CitationAssini-Meytin, Luciana C.; Thorne, Evelyn J.; Sanikommu, Mythili; Green, Kerry M.; & Letourneau, Elizabeth J. (2022). Impact of Child Sexual Abuse on Socioeconomic Attainment in Adulthood. Journal of Adolescent Health.
AbstractPurpose While child sexual abuse (CSA) victimization is linked to adverse mental and behavioral health outcomes, few studies have examined the association between CSA and socioeconomic attainment in adulthood, particularly for men. This study assesses the impacts of CSA victimization on socioeconomic outcomes in adulthood, separately for men and women.
Methods Analyses are based on the National Longitudinal Study of Adolescent to Adult Health restricted use dataset. Adolescent to Adult Health is a nationally representative cohort of teenagers in grades 7–12 (1994–1995; N = 20,000) followed to ages 33–44 (2016–2018; N = 12,300). These analyses were based on N = 10,119 participants. We used propensity score weighting to equate on observed confounders of those who experienced CSA victimization with those who had not. All analyses were conducted in the R statistical software. Results In this analytical sample, 25.2% of women and 9.8% of men reported of having been sexually abused as a child.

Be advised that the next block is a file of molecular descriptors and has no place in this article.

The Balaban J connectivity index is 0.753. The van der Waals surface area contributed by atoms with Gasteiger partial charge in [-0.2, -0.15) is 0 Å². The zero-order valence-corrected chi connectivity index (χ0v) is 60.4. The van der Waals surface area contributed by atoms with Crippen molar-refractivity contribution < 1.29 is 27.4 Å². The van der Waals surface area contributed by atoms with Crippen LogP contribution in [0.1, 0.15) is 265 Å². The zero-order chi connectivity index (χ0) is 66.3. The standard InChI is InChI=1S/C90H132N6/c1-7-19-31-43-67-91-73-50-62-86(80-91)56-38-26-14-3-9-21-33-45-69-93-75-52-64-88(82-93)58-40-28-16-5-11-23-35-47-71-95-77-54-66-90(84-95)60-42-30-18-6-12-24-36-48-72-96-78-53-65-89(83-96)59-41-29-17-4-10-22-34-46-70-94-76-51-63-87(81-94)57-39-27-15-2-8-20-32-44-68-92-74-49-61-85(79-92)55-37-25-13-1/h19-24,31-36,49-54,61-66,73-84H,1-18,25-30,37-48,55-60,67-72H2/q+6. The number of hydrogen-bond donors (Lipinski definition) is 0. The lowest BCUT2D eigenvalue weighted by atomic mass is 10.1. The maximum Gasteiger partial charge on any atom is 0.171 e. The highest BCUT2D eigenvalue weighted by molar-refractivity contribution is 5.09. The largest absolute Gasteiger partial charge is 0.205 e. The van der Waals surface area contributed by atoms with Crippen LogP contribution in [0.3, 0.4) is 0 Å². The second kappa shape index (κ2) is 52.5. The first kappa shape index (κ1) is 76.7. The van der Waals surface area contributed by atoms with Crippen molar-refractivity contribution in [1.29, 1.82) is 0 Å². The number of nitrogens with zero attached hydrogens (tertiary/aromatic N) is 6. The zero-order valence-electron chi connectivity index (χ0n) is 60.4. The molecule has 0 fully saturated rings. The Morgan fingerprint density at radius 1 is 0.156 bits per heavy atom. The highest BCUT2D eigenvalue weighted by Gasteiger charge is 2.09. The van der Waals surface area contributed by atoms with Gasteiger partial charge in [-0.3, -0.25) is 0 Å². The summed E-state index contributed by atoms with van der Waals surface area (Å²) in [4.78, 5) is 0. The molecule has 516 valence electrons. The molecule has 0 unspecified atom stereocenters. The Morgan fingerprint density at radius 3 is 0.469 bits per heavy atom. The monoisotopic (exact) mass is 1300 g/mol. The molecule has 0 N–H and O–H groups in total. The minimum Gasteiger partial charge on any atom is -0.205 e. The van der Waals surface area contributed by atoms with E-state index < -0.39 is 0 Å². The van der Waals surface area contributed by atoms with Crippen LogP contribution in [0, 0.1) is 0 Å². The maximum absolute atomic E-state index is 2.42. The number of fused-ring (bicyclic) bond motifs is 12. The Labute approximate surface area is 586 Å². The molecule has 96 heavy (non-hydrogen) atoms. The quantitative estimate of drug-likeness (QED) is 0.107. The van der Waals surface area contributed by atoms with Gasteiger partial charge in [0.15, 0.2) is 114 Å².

Results from propensity score weighted models showed that by their late 30seconds, men and women who experienced CSA had lower educational attainment, lower odds of being financially stable, and a decrease in household income compared to their peers. CSA was associated with lower odds of being employed among women only.
Discussion Findings from this study suggest that men and women who survive CSA, experience socioeconomic disadvantages in adulthood relative to peers who did not experience CSA. Preventive programs and treatment and other services for survivors of CSA could positively impact individuals' economic productivity over the life course, reducing the individual and societal costs associated with CSA victimization.
Keyword(s)Child sexual abuse
Reference TypeJournal Article
Journal TitleJournal of Adolescent Health
Author(s)Assini-Meytin, Luciana C.
Thorne, Evelyn J.
Green, Kerry M.
Letourneau, Elizabeth J.